This is a Hubble Space Telescope image of the most massive cluster of galaxies ever seen to exist when the universe was just half of its current age of 13.8 billion years. The cluster, catalogued as ACT-CL J0102-4915, contains several hundred galaxies swarming around under a collective gravitational pull. The total mass of the cluster, as refined in new Hubble measurements, is estimated to weigh as much as 3 million billion stars like our Sun (about 3,000 times the mass of our own Milky Way galaxy) – though most of the mass is hidden away as dark matter. The location of the dark matter is mapped out in the blue overlay. Because dark matter doesn't emit any radiation, Hubble astronomers instead precisely measure how its gravity warps the images of far background galaxies like a funhouse mirror. This allowed them to come up with a mass estimate for the cluster. The cluster was nicknamed El Gordo (Spanish for "the fat one") in 2012 when X-ray observations (shown in pink) and kinematic studies first suggested it was unusually massive for the time in the early universe when it existed. The Hubble data have confirmed that the cluster is undergoing a violent merger between two smaller clusters.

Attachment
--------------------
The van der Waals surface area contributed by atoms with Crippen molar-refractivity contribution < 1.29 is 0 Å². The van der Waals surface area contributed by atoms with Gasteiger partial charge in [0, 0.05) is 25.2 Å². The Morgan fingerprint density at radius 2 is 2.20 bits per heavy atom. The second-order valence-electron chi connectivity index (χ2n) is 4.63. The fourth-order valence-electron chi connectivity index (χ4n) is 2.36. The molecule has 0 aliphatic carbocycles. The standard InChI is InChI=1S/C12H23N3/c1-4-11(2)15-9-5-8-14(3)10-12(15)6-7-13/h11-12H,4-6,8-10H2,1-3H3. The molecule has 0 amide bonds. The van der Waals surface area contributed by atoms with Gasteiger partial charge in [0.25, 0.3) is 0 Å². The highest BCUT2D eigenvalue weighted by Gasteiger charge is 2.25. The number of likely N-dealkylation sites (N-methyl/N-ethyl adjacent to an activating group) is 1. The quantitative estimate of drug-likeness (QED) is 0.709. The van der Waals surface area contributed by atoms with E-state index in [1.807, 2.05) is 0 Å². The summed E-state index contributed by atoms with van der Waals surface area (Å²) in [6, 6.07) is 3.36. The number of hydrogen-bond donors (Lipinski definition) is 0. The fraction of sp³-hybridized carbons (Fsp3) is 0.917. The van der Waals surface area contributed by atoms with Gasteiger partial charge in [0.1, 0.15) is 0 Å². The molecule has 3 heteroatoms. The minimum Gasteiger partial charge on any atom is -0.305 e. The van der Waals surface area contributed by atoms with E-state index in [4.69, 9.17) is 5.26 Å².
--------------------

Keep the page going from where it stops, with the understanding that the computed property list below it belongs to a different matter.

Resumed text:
Credit: NASA, ESA, J. Jee (University of California, Davis), J. Hughes (Rutgers University), F. Menanteau (Rutgers University and University of Illinois, Urbana-Champaign), C. Sifon (Leiden Observatory), R. Mandelbum (Carnegie Mellon University), L. Barrientos (Universidad Catolica de Chile), and K. Ng (University of California, Davis)